In this week’s film, we introduce you to Raffe and Ibti, two women for whom food is both an opportunity to make a living and a bridge across cultures. We met them at Kaleidoscope, a festival hosted by Little Bird Innovation and Binghampton Development Corporation (BDC) as a means for people to experience other cultures through food, storytelling and performance. Raffe and Ibti were two of the six multicultural food vendors at the festival. We also visited them at the BDC commercial kitchen where they cook regularly for their culinary enterprises. They shared with us how thankful they are for being able to use the kitchen and participate in the festival.
Raffe came to Memphis from Syria in 1990. After working as a nanny for several years, she had the opportunity to follow her dream and open a restaurant. She ran a successful and beloved deli for 14 years. She now sells her Mediterranean cuisine at local farmers’ markets, where she is known for her delicious hummus. Raffe tells us that she is grateful to be in the United States. She expresses how much it meant to her when people cared enough to stop and ask about her family after the start of the Syrian war. We followed Raffe to a weekly farmer’s market at St. Jude Children’s Research Hospital. She tells us that people in this community are very open to learning about the cultures of others.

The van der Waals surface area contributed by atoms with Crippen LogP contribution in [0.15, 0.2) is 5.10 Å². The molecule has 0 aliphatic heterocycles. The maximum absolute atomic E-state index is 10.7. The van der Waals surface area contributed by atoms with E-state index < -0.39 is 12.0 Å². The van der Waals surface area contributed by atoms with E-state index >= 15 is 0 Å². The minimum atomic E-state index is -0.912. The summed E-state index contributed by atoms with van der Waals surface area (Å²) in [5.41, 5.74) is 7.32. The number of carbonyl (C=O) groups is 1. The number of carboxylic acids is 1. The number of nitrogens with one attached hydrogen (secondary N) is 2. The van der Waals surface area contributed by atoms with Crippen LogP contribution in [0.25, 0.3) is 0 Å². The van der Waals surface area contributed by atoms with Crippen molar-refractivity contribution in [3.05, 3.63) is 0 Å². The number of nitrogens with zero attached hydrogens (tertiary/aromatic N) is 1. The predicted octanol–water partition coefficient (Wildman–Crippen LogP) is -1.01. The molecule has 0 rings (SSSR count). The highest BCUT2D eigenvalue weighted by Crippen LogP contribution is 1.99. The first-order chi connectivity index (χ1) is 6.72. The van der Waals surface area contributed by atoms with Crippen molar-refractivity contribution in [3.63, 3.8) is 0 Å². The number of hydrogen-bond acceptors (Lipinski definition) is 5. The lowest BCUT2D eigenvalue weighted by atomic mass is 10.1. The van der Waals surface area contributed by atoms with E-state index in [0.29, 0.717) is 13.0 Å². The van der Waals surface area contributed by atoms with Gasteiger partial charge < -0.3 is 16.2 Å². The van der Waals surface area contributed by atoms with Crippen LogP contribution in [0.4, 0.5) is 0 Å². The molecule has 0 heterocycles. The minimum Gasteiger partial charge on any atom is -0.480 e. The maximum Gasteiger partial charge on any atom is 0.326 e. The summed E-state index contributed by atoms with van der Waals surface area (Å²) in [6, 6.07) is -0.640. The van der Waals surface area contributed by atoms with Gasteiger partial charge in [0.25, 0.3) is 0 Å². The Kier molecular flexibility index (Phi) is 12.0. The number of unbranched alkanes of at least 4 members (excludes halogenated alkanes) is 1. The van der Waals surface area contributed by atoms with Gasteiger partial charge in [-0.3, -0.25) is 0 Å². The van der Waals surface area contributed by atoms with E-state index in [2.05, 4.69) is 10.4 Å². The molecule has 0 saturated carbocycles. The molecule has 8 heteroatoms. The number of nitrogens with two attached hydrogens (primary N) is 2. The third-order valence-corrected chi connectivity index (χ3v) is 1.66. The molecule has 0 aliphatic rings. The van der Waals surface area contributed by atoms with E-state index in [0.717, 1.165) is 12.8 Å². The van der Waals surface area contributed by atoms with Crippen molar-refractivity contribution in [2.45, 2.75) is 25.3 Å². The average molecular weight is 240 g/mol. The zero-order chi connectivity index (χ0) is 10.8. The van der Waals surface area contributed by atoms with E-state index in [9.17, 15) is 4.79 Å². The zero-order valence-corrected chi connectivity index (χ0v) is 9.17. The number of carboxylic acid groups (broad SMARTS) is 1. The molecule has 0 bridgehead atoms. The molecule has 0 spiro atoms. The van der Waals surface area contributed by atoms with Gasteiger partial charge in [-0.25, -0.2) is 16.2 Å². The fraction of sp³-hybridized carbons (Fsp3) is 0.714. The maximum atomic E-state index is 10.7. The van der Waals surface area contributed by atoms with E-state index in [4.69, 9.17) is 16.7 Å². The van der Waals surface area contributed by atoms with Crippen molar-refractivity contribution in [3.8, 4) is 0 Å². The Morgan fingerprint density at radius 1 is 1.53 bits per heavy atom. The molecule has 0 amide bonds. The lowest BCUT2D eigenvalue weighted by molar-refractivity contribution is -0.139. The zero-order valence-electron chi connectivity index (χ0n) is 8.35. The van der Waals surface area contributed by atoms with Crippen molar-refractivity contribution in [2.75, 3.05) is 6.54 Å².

Ibti and her family relocated to Memphis from North Sudan in 1999. She holds masters degrees in philosophy and psychology which are not recognized in the US so took a job in a warehouse while pursuing her catering business. She is famous for the flavorful soups which she started cooking while working at a neighborhood community center cafe. We went with Ibti to a World Refugee Day event co-sponsored by World Relief Memphis and The Rev, a storefront that serves as a cafe, give-back retailer of artisan goods, organizer of missions to Uganda and Kenya, and place to “gather for good.” Ibti tells us that food brings people together by encouraging questions and conversations. She says that sharing her culture through cooking has helped her find love and feel at home here.
We end with a saying that Raffe translates from the Arabic for us, “If you wish good for your neighbor, it comes to you too.” We are thankful to have neighbors like Raffe and Ibti who fill our community with good food and lots of love.